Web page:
Physically, the disc is a thin layer of reflective aluminium substrate sandwiched between two layers of transparent plastic. One side of the substrate is pitted, with each pit being used as a change in the bit stream when being read by the laser. There are over three billion pits per CD (Pohlmann, 1989), arranged in a spiral from outer to inner edge. If this spiral were to be uncoiled, it would stretch over three miles, and if each pit was the size of a grain of rice, the diameter of a CD would be one half mile wide (Pohlmann, 1989).

The storage capacity of the CD is truly astounding. It is capable of storing the following information: 1,500 floppy disks, 275,000 pages of double spaced type, 18,000 pieces of graphics, and over 3,600 still video pictures (Pohlmann, 1989). The US Navy investigated the possibility of using CD-ROM to reduce the amount of paper aboard naval ships. They found that a cruiser carries about 5.32 million pages of documentation, weighing almost 36 tons. The amount of paper stored above the main deck had an adverse impact on the ship's stability. They found that, in theory. that mass of paperwork could be reduced to about twenty CD-ROM discs, weighing a total of 280 grams (Pohlmann, 1989).

Information on the CD-ROM is stored in frames, which consist of a timing header, subcode to identify the type of data, then the actual data. This is followed by error checking information, then a second data packet, and finally a second error checksum (Pohlmann, 1989). This structure allows for the wide variety of information that it is possible to store. It provides for great accuracy, both in the error correction of the data itself, and in the transfer of timing information for the data that is temporally sensitive, such as animations, audio and video data.

There are a number of compact disc formats, but perhaps the most familiar is the audio CD. The format is similar to that mentioned earlier, however, slightly more information can be stored, for a total of approximately 782 MB of information. A playing time of up to 74 minutes and 33 seconds is possible. An apocryphal tale of how this figure was arrived at maintains that Philips asked the famous conductor Herbert von Karajan how long the CD should be, and he replied that it should be long enough to hold his recording of the Beethoven Ninth Symphony (Pohlmann, 1989). Typical audio specifications are as follows: dynamic range > 100 dB, signal to noise ratio 2100 dB and channel separation 2100 dB (Pohlmann, 1989).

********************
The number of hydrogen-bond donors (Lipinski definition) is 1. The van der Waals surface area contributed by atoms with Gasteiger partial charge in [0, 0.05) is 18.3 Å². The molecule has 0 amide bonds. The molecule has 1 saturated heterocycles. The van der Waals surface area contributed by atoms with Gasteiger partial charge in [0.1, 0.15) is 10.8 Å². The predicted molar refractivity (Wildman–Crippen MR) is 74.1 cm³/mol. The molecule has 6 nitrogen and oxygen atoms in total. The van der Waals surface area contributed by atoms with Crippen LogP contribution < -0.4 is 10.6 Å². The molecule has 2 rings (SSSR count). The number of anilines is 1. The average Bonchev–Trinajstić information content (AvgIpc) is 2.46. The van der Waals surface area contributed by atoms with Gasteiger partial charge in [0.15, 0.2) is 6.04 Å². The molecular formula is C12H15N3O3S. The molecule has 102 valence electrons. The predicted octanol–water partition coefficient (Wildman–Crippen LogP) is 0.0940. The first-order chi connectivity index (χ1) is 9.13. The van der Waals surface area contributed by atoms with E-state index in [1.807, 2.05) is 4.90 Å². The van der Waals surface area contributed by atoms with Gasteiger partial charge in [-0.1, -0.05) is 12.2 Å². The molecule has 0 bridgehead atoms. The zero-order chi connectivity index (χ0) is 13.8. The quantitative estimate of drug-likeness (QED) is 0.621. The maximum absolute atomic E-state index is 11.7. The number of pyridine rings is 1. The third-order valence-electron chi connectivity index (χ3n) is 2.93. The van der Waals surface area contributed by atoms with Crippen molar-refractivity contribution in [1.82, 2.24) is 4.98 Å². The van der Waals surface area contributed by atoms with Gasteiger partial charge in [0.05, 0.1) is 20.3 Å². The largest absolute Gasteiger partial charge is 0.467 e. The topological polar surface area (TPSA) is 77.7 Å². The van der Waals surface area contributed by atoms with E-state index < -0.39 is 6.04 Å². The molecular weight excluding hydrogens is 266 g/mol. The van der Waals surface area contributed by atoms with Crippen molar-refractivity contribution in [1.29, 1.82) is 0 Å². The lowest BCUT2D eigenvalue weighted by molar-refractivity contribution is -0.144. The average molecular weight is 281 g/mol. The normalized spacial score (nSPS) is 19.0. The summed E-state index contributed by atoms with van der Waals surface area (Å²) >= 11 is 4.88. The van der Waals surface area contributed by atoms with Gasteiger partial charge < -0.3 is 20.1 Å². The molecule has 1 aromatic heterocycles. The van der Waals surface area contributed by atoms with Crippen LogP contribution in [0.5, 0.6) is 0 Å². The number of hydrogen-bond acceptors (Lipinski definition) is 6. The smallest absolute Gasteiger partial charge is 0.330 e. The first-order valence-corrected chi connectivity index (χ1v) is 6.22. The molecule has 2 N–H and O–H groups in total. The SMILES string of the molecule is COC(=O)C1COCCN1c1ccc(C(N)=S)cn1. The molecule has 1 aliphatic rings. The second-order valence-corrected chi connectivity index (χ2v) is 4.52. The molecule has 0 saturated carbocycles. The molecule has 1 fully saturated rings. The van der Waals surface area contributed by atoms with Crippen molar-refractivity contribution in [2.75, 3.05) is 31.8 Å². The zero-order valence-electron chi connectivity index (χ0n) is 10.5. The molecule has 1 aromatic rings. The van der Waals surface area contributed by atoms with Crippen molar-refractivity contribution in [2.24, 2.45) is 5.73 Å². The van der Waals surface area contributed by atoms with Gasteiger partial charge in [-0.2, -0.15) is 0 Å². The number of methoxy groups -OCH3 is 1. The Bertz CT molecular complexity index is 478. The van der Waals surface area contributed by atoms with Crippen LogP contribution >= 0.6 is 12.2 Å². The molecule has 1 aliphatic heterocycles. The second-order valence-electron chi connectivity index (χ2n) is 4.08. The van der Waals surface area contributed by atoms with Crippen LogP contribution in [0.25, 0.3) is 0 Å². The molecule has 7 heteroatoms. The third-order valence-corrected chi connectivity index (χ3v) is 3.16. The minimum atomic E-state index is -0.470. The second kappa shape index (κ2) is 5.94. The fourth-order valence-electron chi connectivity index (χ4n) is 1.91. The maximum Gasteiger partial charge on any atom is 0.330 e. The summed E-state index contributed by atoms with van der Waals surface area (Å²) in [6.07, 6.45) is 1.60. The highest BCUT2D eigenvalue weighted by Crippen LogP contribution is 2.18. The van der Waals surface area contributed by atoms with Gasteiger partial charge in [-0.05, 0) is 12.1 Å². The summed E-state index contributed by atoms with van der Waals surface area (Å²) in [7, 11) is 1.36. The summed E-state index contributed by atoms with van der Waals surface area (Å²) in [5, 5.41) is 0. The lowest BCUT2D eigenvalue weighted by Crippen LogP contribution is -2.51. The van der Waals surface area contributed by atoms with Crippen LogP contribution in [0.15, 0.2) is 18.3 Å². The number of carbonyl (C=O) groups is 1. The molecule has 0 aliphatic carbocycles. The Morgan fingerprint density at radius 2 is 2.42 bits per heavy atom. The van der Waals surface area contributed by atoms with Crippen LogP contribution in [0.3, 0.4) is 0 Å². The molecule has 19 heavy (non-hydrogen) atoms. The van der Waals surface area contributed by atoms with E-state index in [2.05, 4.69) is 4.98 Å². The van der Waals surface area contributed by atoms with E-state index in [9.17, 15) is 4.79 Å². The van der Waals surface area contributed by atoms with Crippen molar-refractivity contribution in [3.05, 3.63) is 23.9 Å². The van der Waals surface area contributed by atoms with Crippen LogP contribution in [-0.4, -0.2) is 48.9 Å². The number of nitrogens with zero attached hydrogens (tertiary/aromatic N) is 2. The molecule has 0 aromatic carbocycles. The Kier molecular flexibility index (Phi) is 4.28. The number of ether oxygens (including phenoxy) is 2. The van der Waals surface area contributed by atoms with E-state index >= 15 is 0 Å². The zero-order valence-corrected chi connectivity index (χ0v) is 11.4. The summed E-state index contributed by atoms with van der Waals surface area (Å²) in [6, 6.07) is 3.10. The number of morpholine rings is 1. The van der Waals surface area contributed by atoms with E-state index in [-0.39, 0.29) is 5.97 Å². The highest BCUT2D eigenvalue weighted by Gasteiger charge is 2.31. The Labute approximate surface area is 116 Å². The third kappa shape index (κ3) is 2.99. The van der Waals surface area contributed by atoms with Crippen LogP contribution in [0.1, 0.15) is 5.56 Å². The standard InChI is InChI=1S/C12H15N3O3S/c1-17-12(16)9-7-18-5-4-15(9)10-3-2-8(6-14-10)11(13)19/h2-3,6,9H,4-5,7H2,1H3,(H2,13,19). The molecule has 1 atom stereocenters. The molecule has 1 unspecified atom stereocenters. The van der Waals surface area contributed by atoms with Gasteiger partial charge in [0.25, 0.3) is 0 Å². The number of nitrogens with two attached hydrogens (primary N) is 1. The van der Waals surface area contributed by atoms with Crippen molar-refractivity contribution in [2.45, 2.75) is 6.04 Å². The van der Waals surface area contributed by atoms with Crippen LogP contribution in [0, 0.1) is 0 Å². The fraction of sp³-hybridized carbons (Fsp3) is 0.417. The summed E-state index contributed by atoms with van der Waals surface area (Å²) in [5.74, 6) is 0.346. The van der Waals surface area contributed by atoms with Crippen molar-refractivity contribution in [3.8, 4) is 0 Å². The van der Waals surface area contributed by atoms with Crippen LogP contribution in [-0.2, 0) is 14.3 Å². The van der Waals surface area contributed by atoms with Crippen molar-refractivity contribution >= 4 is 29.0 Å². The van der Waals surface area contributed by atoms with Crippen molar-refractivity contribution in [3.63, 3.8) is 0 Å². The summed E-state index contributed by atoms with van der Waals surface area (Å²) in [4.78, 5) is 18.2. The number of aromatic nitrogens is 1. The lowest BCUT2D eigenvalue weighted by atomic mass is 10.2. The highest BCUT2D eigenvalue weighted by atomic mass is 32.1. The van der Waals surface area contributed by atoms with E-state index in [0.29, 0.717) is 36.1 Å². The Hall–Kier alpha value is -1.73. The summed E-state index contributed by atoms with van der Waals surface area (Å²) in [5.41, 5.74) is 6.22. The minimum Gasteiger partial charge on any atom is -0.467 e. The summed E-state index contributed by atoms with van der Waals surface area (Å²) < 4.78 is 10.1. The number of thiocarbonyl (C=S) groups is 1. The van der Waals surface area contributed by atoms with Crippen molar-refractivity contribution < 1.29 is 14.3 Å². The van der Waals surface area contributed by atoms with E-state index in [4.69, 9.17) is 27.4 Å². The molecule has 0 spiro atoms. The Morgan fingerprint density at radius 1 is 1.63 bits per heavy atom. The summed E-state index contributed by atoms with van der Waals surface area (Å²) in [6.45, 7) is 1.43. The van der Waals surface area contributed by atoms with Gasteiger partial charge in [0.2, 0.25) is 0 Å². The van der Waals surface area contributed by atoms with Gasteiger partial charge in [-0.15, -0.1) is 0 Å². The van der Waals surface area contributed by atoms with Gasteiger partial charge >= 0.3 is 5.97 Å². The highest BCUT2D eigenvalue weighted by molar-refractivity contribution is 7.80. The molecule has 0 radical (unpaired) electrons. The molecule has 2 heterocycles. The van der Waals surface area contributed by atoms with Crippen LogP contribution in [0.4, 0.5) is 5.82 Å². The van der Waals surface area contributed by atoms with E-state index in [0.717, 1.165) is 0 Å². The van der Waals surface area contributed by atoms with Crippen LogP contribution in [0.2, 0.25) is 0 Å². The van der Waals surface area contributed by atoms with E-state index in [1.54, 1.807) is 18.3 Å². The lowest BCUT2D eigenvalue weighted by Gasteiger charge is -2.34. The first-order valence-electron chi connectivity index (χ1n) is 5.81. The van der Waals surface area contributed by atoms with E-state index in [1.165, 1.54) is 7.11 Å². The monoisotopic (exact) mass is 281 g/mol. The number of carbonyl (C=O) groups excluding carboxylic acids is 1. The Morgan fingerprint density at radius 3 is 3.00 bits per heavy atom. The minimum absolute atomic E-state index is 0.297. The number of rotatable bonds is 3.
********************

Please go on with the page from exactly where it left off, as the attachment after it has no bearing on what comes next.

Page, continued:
The CD-ROM format typically holds 660 MB of information, the trade off being indexing and search structures necessary for accessing that information. The vast amount of storage has made this medium the preferred choice for electronic publishing of massive projects, such as encyclopedias and other reference works. The CD-ROM disc identifies itself through a special bit of data in the Q subcode of the frame.

Virtually any large project that does not require frequent updating is a candidate tor this type of distribution. Some typical projects would include software bundles, such as Microsoft Office; large operating systems; online databases, such as ERIC or PsychLit or Dissertation Abstracts Online. Reference materials have been mentioned, but encyclopedias, dictionaries, and others such as the Oxford Writer's Bookshelf are good examples of this category. Directories and back issues of journals are increasingly available in this cost effective medium as well. Finally, graphics and font libraries and parts catalogues are logical inclusions in this format.

Other popular CD formats include CD-I (Compact Disc Interactive), DV-I (Digital Video Interactive), CD+MIDI and the new Kodak Photo CD. CD-I format is usually product specific - that is, it can only be read by a specific machine, one that is often not a fully functional computer. This format can store digital video in either PAL or NTSC formats and audio. Different compression rates can be used for optimum content. While popular for a while, this format seems to be losing ground to other formats at the present time. DV-I is a popular choice among training in interactive applications, including medicine, aviation and maintenance. Again, depending on the compression rate used, variable amounts of data can be stored.

Of particular interest to music educators is the CD+MIDI format. MIDI data can be stored in unused subcode bits, which amount to 25 MB on an entire disc. This means that data utilising all 16 MIDI channels can be sent to MIDI devices while either text or graphics or both are being displayed on the terminal. One possibility for instruction is a score display on the terminal, with MIDI information providing an accompaniment for the user.